Friday, February 13, 2009

Obama Beyond the Beltway

The Editors

The New York Times


This past week, Obama unleashed his greatest political force, himself.  Instead of staying in Washington to sort out the stimulus package, he went to the people.  Utilizing his campaign approaches, he spoke with the people about the new bill and received their feedback.  He listened and tried his best to solve their financial issues.  While not an example of public diplomacy, it is a great example of soft power.  Instead of trying to coerce the American public into supporting policies, Obama attempts to attract the people.  He employed his own personal culture, the true American Dream, to gain the trust of the public.  Many Americans have felt that Obama gave into Washington; this move to visit the country has altered their opinion and renewed their faith.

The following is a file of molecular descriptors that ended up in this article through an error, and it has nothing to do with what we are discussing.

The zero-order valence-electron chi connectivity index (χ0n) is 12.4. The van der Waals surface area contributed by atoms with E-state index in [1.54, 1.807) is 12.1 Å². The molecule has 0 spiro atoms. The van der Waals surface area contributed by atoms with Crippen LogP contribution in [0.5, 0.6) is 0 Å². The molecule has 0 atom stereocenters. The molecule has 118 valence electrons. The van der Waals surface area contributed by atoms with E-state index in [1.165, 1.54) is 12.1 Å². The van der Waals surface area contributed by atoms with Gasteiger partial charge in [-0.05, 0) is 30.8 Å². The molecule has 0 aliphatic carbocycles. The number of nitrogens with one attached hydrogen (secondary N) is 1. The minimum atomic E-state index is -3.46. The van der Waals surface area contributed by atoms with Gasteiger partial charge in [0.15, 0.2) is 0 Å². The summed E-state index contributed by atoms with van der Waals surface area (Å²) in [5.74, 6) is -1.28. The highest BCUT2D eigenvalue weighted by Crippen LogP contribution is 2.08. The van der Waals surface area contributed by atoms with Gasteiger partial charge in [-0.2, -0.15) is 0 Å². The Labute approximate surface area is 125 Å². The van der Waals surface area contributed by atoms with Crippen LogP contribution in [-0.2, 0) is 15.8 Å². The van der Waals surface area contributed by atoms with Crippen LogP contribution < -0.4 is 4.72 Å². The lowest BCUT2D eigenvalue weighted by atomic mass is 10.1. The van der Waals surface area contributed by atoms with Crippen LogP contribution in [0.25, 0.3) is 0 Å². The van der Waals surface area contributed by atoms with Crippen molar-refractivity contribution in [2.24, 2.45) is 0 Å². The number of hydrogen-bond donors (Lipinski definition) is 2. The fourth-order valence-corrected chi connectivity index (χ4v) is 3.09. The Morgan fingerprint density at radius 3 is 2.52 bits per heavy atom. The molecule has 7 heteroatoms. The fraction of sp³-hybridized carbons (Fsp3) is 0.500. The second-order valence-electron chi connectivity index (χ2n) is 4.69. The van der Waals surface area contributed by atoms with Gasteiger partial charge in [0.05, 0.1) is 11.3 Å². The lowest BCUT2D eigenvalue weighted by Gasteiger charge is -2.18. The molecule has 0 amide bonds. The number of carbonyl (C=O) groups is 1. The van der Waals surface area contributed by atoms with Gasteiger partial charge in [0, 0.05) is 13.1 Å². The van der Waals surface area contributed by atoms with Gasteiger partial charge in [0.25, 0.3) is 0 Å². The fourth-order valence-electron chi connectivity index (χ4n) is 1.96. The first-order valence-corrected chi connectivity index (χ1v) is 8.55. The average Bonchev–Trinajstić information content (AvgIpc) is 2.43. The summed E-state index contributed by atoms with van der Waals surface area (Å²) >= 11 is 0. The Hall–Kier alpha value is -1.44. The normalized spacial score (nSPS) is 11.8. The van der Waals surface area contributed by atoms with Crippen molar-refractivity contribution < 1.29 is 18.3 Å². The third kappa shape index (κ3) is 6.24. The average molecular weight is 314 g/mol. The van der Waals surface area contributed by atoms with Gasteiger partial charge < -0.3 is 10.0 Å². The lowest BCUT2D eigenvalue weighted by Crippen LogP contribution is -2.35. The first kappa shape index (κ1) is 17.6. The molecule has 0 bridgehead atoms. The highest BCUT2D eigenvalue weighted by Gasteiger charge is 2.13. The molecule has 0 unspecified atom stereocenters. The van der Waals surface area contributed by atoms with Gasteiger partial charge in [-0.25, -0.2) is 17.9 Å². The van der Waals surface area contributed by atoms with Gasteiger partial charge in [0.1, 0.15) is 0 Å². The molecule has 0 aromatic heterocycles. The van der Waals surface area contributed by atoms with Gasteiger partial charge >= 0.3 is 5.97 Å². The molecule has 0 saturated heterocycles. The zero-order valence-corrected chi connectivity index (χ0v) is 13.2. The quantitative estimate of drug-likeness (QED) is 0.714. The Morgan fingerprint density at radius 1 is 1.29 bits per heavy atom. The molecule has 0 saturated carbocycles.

While it is not unique for a president to reach out to the people as Franklin D. Roosevelt did with his fireside chat, it is a very different approach from President Bush.  President Bush never altered his message and appeared closed to the opinions of the outside world, isolating the United States.  Obama's campaign approach to receive support for domestic policies conveys the same theme as his approach to the Middle East, going to the people and listening to their concerns.  He has opened up the United States to the public- both international and domestic. 

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